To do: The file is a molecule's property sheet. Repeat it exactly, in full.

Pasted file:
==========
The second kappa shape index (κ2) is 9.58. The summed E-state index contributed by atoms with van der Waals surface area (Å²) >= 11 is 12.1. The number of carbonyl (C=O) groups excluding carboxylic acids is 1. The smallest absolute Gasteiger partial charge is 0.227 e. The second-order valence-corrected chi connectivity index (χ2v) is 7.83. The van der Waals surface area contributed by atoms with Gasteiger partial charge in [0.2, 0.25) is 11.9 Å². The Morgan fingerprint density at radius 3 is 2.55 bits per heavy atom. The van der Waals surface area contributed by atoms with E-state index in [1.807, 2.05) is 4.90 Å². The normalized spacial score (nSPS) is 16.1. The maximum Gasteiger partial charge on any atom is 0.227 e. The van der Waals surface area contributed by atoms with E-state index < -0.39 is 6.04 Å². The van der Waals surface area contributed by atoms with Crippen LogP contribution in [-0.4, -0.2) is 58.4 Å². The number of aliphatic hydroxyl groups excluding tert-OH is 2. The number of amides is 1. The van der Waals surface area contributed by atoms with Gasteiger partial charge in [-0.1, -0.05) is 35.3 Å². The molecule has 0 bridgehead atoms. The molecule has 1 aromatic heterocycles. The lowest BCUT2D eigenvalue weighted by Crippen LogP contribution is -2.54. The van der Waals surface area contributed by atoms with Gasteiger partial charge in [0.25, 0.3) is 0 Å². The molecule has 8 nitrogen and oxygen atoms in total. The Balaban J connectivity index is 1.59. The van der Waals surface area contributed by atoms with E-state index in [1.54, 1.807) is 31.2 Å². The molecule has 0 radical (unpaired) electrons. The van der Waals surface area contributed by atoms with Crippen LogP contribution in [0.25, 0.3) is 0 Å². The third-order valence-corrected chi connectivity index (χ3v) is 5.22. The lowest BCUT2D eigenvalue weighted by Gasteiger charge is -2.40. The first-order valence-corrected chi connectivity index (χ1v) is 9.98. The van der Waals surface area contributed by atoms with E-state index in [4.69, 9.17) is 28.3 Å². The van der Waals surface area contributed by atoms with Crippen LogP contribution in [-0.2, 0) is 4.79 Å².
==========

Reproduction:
The second kappa shape index (κ2) is 9.58. The summed E-state index contributed by atoms with van der Waals surface area (Å²) >= 11 is 12.1. The number of carbonyl (C=O) groups excluding carboxylic acids is 1. The smallest absolute Gasteiger partial charge is 0.227 e. The second-order valence-corrected chi connectivity index (χ2v) is 7.83. The van der Waals surface area contributed by atoms with Gasteiger partial charge in [0.2, 0.25) is 11.9 Å². The Morgan fingerprint density at radius 3 is 2.55 bits per heavy atom. The van der Waals surface area contributed by atoms with E-state index in [1.807, 2.05) is 4.90 Å². The normalized spacial score (nSPS) is 16.1. The maximum Gasteiger partial charge on any atom is 0.227 e. The van der Waals surface area contributed by atoms with E-state index < -0.39 is 6.04 Å². The van der Waals surface area contributed by atoms with Crippen LogP contribution in [-0.4, -0.2) is 58.4 Å². The number of aliphatic hydroxyl groups excluding tert-OH is 2. The number of amides is 1. The van der Waals surface area contributed by atoms with Gasteiger partial charge in [-0.1, -0.05) is 35.3 Å². The molecule has 0 bridgehead atoms. The molecule has 1 aromatic heterocycles. The lowest BCUT2D eigenvalue weighted by Crippen LogP contribution is -2.54. The van der Waals surface area contributed by atoms with Gasteiger partial charge in [0.25, 0.3) is 0 Å². The molecule has 8 nitrogen and oxygen atoms in total. The Balaban J connectivity index is 1.59. The van der Waals surface area contributed by atoms with E-state index in [1.54, 1.807) is 31.2 Å². The molecule has 0 radical (unpaired) electrons. The van der Waals surface area contributed by atoms with Crippen LogP contribution in [0.25, 0.3) is 0 Å². The third-order valence-corrected chi connectivity index (χ3v) is 5.22. The lowest BCUT2D eigenvalue weighted by Gasteiger charge is -2.40. The first-order valence-corrected chi connectivity index (χ1v) is 9.98. The van der Waals surface area contributed by atoms with E-state index in [4.69, 9.17) is 28.3 Å². The van der Waals surface area contributed by atoms with Crippen LogP contribution in [-0.2, 0) is 4.79 Å².